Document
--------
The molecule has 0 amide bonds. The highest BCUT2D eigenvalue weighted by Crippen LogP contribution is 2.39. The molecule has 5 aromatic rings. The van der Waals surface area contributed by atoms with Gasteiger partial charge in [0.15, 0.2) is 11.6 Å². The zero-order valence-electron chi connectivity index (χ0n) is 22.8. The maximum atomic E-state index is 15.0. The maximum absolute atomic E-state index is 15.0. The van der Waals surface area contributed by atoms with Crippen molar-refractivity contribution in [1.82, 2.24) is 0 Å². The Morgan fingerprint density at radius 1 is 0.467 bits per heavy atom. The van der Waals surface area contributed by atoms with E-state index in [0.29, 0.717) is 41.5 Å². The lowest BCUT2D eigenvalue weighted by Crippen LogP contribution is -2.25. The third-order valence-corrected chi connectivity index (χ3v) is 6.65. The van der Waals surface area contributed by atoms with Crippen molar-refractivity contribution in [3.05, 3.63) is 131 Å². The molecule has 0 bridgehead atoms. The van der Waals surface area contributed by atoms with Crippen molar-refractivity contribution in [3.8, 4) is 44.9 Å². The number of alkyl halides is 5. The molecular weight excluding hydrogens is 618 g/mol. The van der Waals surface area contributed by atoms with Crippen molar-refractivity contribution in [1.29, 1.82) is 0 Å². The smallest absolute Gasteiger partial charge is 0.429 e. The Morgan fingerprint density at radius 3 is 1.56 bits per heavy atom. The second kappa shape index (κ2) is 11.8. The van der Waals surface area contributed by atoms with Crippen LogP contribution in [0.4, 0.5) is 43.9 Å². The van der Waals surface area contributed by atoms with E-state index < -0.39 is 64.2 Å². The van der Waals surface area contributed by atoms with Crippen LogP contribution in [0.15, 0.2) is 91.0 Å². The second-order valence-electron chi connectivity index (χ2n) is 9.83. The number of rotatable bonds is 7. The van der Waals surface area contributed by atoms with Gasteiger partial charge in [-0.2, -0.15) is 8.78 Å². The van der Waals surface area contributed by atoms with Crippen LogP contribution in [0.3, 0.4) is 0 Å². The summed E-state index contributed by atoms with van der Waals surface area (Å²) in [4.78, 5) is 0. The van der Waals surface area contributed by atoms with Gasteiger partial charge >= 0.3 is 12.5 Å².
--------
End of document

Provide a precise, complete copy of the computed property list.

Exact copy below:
The molecule has 0 amide bonds. The highest BCUT2D eigenvalue weighted by Crippen LogP contribution is 2.39. The molecule has 5 aromatic rings. The van der Waals surface area contributed by atoms with Gasteiger partial charge in [0.15, 0.2) is 11.6 Å². The zero-order valence-electron chi connectivity index (χ0n) is 22.8. The maximum atomic E-state index is 15.0. The maximum absolute atomic E-state index is 15.0. The van der Waals surface area contributed by atoms with Crippen molar-refractivity contribution in [1.82, 2.24) is 0 Å². The Morgan fingerprint density at radius 1 is 0.467 bits per heavy atom. The van der Waals surface area contributed by atoms with E-state index in [0.29, 0.717) is 41.5 Å². The lowest BCUT2D eigenvalue weighted by Crippen LogP contribution is -2.25. The third-order valence-corrected chi connectivity index (χ3v) is 6.65. The van der Waals surface area contributed by atoms with Crippen molar-refractivity contribution in [3.05, 3.63) is 131 Å². The molecule has 0 bridgehead atoms. The van der Waals surface area contributed by atoms with Crippen molar-refractivity contribution in [3.8, 4) is 44.9 Å². The number of alkyl halides is 5. The molecular weight excluding hydrogens is 618 g/mol. The van der Waals surface area contributed by atoms with Crippen molar-refractivity contribution in [1.29, 1.82) is 0 Å². The smallest absolute Gasteiger partial charge is 0.429 e. The Morgan fingerprint density at radius 3 is 1.56 bits per heavy atom. The second kappa shape index (κ2) is 11.8. The van der Waals surface area contributed by atoms with Crippen LogP contribution in [0.4, 0.5) is 43.9 Å². The van der Waals surface area contributed by atoms with E-state index < -0.39 is 64.2 Å². The van der Waals surface area contributed by atoms with Crippen LogP contribution in [0.15, 0.2) is 91.0 Å². The second-order valence-electron chi connectivity index (χ2n) is 9.83. The number of rotatable bonds is 7. The van der Waals surface area contributed by atoms with Gasteiger partial charge in [-0.2, -0.15) is 8.78 Å². The van der Waals surface area contributed by atoms with Crippen LogP contribution in [0.3, 0.4) is 0 Å². The summed E-state index contributed by atoms with van der Waals surface area (Å²) in [4.78, 5) is 0. The van der Waals surface area contributed by atoms with Gasteiger partial charge >= 0.3 is 12.5 Å².